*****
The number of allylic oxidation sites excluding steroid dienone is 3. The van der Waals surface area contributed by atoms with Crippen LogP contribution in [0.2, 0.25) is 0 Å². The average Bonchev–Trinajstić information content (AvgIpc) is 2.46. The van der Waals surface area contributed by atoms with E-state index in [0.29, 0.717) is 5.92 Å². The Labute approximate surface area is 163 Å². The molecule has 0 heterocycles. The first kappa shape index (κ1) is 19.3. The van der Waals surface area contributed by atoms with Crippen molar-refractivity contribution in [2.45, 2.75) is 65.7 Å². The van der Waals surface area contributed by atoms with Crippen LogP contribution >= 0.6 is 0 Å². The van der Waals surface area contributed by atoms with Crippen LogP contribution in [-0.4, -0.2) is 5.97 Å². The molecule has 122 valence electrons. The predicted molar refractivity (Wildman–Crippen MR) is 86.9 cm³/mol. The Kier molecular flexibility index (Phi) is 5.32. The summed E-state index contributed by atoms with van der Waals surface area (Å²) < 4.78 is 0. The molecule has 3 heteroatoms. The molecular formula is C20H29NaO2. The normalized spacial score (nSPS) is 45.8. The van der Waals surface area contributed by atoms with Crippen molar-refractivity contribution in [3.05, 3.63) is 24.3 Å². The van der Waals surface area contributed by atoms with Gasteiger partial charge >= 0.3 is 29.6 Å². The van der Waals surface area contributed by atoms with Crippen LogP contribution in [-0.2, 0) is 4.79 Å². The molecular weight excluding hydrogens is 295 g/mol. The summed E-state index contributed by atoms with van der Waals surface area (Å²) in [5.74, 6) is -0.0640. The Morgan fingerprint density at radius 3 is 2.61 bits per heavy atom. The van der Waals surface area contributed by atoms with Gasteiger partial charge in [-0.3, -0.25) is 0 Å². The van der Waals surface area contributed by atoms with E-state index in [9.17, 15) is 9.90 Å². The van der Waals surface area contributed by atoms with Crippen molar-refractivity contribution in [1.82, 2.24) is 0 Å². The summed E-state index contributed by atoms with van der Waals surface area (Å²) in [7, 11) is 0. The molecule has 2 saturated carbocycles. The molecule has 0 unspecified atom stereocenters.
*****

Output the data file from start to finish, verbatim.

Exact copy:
The number of allylic oxidation sites excluding steroid dienone is 3. The van der Waals surface area contributed by atoms with Crippen LogP contribution in [0.2, 0.25) is 0 Å². The average Bonchev–Trinajstić information content (AvgIpc) is 2.46. The van der Waals surface area contributed by atoms with E-state index in [0.29, 0.717) is 5.92 Å². The Labute approximate surface area is 163 Å². The molecule has 0 heterocycles. The first kappa shape index (κ1) is 19.3. The van der Waals surface area contributed by atoms with Crippen molar-refractivity contribution in [2.45, 2.75) is 65.7 Å². The van der Waals surface area contributed by atoms with Crippen LogP contribution >= 0.6 is 0 Å². The van der Waals surface area contributed by atoms with Crippen LogP contribution in [-0.4, -0.2) is 5.97 Å². The molecule has 122 valence electrons. The predicted molar refractivity (Wildman–Crippen MR) is 86.9 cm³/mol. The Kier molecular flexibility index (Phi) is 5.32. The summed E-state index contributed by atoms with van der Waals surface area (Å²) < 4.78 is 0. The molecule has 3 heteroatoms. The molecular formula is C20H29NaO2. The normalized spacial score (nSPS) is 45.8. The van der Waals surface area contributed by atoms with Crippen molar-refractivity contribution in [3.05, 3.63) is 24.3 Å². The van der Waals surface area contributed by atoms with Gasteiger partial charge >= 0.3 is 29.6 Å². The van der Waals surface area contributed by atoms with Crippen LogP contribution in [-0.2, 0) is 4.79 Å². The molecular weight excluding hydrogens is 295 g/mol. The summed E-state index contributed by atoms with van der Waals surface area (Å²) in [5.74, 6) is -0.0640. The Morgan fingerprint density at radius 3 is 2.61 bits per heavy atom. The van der Waals surface area contributed by atoms with Gasteiger partial charge in [-0.3, -0.25) is 0 Å². The van der Waals surface area contributed by atoms with E-state index in [9.17, 15) is 9.90 Å². The van der Waals surface area contributed by atoms with Crippen molar-refractivity contribution in [1.82, 2.24) is 0 Å². The summed E-state index contributed by atoms with van der Waals surface area (Å²) in [7, 11) is 0. The molecule has 2 saturated carbocycles. The molecule has 0 unspecified atom stereocenters.